Over the past few years, I’ve written scores of posts dealing with online persuasion. Often, when I’m asked to make recommendations for improving a page’s performance, I’ll refer back to these posts (or at least the principles behind them) as a kind of checklist of potential techniques.
Since I’ve found this “checklist” helpful, I thought you might too. So here’s an abbreviated (more manageable) version.
Before you can persuade anyone, you first have to appear trustworthy. Here’s a link to a complete Trustworthiness Checklist.
Read also about Three Levels of Trust
When someone does us a favor, we feel a strong impulse to pay it back. Read about the Principle of Reciprocation.
We’re more likely to be persuaded by people we like. And the people we like best of all are people who are just like us! See how to look and act like your target group.
Sometimes it’s better to offer limited choice, rather than confusing customers with too much choice. Read about decide-o-phobia.
As things become less available, they become more desirable. Read about Scarcity.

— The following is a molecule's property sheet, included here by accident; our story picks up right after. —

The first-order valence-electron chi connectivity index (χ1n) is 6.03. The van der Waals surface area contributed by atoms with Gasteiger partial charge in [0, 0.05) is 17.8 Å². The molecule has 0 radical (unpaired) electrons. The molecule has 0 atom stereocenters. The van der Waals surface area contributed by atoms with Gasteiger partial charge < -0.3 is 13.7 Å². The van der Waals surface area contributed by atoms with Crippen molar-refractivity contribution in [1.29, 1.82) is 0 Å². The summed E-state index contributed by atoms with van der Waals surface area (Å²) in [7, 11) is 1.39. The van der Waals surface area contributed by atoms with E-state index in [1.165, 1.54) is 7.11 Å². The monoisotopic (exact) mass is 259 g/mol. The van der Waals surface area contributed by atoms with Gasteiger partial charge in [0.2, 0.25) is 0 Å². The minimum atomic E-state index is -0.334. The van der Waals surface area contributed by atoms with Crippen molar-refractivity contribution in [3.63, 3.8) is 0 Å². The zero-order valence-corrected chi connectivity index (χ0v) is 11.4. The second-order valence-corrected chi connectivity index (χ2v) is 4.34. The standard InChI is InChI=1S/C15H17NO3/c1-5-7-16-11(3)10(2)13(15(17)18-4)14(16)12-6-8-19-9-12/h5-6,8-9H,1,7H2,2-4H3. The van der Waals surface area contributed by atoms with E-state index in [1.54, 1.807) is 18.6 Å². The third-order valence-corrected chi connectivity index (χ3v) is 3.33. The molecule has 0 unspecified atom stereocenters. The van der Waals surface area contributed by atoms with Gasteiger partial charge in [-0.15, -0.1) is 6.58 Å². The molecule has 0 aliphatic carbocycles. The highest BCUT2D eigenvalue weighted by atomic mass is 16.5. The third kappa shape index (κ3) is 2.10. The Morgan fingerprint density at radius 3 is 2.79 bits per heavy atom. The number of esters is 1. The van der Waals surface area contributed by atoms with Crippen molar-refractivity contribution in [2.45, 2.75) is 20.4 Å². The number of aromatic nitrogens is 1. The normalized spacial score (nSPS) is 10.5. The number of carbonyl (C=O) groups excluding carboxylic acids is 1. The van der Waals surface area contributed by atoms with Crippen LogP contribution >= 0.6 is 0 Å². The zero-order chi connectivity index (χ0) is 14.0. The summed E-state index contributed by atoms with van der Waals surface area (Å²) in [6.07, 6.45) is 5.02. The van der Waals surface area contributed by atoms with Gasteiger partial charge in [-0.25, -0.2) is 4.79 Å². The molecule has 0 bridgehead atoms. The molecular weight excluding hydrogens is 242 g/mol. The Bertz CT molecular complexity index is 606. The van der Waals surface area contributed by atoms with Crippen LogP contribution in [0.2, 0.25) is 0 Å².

High Price Equals Good
We tend to assume that expensive products are superior to cheap ones. Read about High Price Equals Good.
Public Written Statements
Once we’ve publicly come out in support of a position, we feel much more committed to it. Read about Public Written Statements.
Reasons for Requests
We’re much more likely to agree to a request if we’re told why we’re being asked. See Reasons for Requests.
Power of Free
We often find “free” offers irresistible, sometimes to an irrational degree. Read about the Power of Free.
We don’t like to make decisions in a vacuum. We prefer to compare and contrast products with others. See how to use the Contrast Principle.
When deciding how to act, we often look to see what others are doing, then follow suit. Read about Social Proof.
Obedience to Authority
When told to do something by someone in authority, we tend to obey. See more about Obedience to Authority.
Also helpful: Generally getting to know how people think
Is this really okay?
If you want to ensure you’re using your persuasive powers for a good cause, you might also want to consider the ethics of online persuasion.